What Is the Past Perfect Progressive Tense? (with Examples)

by Craig Shrives

Past Perfect Progressive Tense

The past perfect progressive tense is used to show that an ongoing action in the past has ended. For example:
  • John had been baking a cake.
  • They had been painting the fence.

A Video Summary

Here is a short video summarizing the past perfect progressive tense:

Infographic for the Past Perfect Progressive Tense

Here is an infographic explaining the past perfect progressive tense:

past perfect progressive tense

More Examples of the Past Perfect Progressive Tense

Here are some more examples of the past perfect progressive tense (shaded):
  • She had been painting the door before the dog scratched it.
  • The jury had been considering its verdict for several hours when the judge effectively ordered them to find Jones guilty.
  • He just couldn't summon the energy. He had been working at the dock all afternoon.
  • I was coming home from kindergarten. Well, they told me it was kindergarten. I found out later I had been working in a factory for ten years. (Comedian Ellen DeGeneres)
  • Many people had been asking me to write an autobiography. I thought I'd better tell my story before other people told it for me. (Comedian Michael Palin)

Forming the Past Perfect Progressive Tense

The past perfect progressive tense is formed:

[subject]
+
"had been"
+
[present participle]
  • I had been jumping.
  • They had been meeting.

Forming the Present Participle

The last word in each example above (i.e. the [verb] + "ing" part) is known as a present participle. It is formed like this:

Add "ing" to most verbs:
  • play > playing
  • shout > shouting

For verbs that end "e," remove the "e" and add "ing":
  • prepare > preparing
  • ride > riding

For verbs that end "ie," change the "ie" to "y" and add "ing":
  • lie > lying
  • untie > untying

For verbs whose last syllable is written [consonant-vowel-consonant] and is stressed, double the final consonant and add "ing":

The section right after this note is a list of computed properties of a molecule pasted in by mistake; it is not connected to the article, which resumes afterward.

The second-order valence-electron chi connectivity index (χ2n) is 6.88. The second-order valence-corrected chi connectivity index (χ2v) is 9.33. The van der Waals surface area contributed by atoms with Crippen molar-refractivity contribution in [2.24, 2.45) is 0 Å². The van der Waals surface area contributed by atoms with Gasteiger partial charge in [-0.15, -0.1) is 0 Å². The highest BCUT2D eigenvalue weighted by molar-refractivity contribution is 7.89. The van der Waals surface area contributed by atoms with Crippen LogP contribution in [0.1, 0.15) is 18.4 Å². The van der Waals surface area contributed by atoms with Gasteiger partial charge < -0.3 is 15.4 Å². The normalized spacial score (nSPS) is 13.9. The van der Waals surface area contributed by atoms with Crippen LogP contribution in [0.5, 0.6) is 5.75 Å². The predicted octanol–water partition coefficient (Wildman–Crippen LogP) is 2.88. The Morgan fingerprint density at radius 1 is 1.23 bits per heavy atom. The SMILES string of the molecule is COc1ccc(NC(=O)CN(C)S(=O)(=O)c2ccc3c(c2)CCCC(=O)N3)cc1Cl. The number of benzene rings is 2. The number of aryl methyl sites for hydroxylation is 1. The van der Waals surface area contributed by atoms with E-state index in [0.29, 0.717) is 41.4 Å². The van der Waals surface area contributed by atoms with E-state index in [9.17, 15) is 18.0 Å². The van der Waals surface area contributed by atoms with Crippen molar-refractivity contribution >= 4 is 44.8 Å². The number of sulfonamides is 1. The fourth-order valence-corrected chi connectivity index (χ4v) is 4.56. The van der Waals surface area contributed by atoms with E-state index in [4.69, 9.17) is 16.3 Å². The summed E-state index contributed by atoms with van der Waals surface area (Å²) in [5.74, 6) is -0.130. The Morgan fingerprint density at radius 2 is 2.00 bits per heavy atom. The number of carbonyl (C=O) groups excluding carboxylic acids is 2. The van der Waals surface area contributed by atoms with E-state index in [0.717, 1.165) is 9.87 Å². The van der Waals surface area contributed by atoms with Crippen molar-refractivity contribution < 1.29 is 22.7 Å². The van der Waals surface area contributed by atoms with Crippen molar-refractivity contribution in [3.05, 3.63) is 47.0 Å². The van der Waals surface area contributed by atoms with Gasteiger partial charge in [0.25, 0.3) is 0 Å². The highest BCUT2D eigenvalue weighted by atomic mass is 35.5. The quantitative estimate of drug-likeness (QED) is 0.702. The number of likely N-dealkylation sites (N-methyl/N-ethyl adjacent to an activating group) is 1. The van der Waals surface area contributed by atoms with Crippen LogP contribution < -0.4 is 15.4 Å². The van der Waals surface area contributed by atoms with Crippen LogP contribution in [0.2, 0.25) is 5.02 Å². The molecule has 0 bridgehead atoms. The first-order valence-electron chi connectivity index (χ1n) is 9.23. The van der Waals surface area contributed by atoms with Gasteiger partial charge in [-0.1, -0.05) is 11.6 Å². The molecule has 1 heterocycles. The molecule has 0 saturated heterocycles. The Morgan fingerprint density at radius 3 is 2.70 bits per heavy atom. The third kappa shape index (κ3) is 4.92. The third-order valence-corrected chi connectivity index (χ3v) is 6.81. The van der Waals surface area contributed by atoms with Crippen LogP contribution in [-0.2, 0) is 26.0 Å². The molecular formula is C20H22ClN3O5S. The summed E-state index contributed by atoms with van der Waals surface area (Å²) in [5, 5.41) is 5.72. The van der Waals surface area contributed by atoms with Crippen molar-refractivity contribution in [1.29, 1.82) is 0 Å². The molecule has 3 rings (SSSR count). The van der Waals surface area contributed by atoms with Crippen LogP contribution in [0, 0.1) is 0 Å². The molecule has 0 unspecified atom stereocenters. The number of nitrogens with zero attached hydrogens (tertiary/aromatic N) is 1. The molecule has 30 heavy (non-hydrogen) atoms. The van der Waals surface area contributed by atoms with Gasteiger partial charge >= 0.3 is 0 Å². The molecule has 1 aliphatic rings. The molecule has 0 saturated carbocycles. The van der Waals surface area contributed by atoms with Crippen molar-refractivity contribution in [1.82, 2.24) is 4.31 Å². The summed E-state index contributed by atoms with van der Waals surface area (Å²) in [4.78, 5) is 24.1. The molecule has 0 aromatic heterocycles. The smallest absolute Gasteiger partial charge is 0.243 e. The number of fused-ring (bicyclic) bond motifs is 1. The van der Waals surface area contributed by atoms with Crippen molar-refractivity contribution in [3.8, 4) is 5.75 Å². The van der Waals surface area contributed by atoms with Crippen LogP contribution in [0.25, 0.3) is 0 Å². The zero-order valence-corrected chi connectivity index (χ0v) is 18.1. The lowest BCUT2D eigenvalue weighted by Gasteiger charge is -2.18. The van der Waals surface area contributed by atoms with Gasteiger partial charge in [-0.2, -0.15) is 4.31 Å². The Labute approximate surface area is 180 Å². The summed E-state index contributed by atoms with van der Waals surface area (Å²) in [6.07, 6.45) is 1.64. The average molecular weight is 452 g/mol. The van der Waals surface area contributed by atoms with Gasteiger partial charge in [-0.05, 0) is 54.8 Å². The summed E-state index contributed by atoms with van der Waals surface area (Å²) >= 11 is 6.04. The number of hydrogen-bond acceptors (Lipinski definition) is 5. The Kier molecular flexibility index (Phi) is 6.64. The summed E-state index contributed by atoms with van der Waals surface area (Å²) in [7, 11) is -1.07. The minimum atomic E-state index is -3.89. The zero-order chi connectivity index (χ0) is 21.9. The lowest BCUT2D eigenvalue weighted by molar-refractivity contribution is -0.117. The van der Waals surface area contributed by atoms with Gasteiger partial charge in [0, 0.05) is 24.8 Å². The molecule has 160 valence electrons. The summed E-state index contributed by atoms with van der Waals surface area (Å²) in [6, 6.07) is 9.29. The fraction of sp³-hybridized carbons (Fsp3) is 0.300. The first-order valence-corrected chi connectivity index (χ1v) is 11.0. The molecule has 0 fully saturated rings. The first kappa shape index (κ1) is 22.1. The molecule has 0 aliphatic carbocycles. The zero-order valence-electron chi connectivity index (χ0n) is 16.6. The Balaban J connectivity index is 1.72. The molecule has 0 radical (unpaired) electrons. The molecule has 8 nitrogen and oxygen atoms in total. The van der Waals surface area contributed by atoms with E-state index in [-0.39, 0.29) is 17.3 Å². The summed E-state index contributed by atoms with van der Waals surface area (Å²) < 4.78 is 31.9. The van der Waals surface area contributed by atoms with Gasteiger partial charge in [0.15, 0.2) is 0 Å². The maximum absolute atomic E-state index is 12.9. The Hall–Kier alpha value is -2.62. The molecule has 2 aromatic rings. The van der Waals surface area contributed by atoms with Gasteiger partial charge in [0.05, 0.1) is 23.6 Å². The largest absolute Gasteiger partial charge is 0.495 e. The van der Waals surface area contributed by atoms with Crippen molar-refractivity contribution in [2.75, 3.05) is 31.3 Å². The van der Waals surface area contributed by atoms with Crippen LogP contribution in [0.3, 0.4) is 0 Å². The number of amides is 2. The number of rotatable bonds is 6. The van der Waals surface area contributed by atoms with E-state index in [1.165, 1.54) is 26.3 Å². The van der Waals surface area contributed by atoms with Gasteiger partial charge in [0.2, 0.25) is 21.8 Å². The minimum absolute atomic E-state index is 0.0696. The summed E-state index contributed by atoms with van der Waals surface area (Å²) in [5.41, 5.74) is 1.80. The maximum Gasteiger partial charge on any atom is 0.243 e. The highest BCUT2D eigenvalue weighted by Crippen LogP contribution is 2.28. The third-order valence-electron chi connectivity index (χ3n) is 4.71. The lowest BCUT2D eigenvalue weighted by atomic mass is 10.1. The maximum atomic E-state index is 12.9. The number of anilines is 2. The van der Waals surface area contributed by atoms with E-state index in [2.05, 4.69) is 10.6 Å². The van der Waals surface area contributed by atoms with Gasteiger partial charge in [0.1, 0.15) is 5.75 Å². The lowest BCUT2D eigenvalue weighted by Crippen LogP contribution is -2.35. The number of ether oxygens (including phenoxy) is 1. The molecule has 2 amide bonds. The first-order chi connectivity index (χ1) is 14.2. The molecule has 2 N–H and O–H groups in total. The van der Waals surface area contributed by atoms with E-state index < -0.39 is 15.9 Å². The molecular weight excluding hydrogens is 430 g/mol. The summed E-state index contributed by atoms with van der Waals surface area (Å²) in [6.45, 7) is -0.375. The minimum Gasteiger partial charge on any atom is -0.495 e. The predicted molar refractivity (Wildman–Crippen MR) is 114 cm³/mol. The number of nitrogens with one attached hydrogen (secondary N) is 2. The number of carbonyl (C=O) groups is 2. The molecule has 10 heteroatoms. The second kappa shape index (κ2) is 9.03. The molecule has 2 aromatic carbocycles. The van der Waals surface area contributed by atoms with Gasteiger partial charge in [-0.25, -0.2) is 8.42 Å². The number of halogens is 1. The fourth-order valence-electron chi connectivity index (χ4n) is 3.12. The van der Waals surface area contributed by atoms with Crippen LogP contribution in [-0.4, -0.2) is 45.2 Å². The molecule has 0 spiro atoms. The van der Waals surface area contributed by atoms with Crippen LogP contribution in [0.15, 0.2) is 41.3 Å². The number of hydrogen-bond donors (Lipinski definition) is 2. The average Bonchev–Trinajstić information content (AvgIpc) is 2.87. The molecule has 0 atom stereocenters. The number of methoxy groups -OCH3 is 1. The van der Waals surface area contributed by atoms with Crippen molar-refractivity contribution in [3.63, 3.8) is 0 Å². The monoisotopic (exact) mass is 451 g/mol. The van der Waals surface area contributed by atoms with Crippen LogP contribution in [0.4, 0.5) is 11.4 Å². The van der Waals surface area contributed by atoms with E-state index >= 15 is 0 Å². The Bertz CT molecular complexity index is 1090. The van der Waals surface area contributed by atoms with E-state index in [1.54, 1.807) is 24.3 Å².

• run > running
  • forget > forgetting

The Negative Version

If you need the negative version, you can use the following construction:
[subject]
+
"had not been"
+
[present participle]
  • She had not been painting the door.
  • The jury had not been considering its verdict for very long when the judge effectively ordered them to find Jones guilty.
  • He had plenty of energy. He had not been working at the dock at all that afternoon.
Remember that "had not" is sometimes written as the contraction "hadn't."

The Question Version

If you need to ask a question, you can use the following word order for a yes/no question:
"had"
+
[subject]
+
"been"
+
[present participle]
  • Had she been painting the door?
  • Had the jury been considering its verdict for very long when the judge ordered them to find Jones guilty?
  • Why was he so tired? Had he been working at the dock all afternoon?
You can use the following word order for a question-word question:
[question word]
+
"had"
+
[subject]
+
"been"
+
[present participle]
  • When had she been painting the door?
  • Why was he so tired? Why had he been working at the dock all afternoon?

Verb Tense Widget

Use this widget to learn about the different tenses. How do you use this widget? Well, if there's a button, a drop-down menu, or a , you can click it!

The Other Past Tenses

The past perfect progressive tense is one of four past tenses. This table shows all four of the past tenses:
The 4 Past Tenses Example
simple past tense I went
past progressive tense I was going
past perfect tense I had gone
past perfect progressive tense I had been going

Slider Showing All the Tenses

The following slider shows all 12 tenses. The past perfect progressive tense is highlighted with a yellow background.
Interactive Exercise
Here are three randomly selected questions from a larger exercise, which can be edited, printed to create an exercise worksheet, or sent via email to friends or students.

See Also

Tenses Take a test on the past perfect progressive tense Simple past tense Past progressive tense Past perfect tense Simple present tense Present progressive tense Present perfect tense Present perfect progressive tense Simple future tense Future progressive tense Future perfect tense Future perfect progressive tense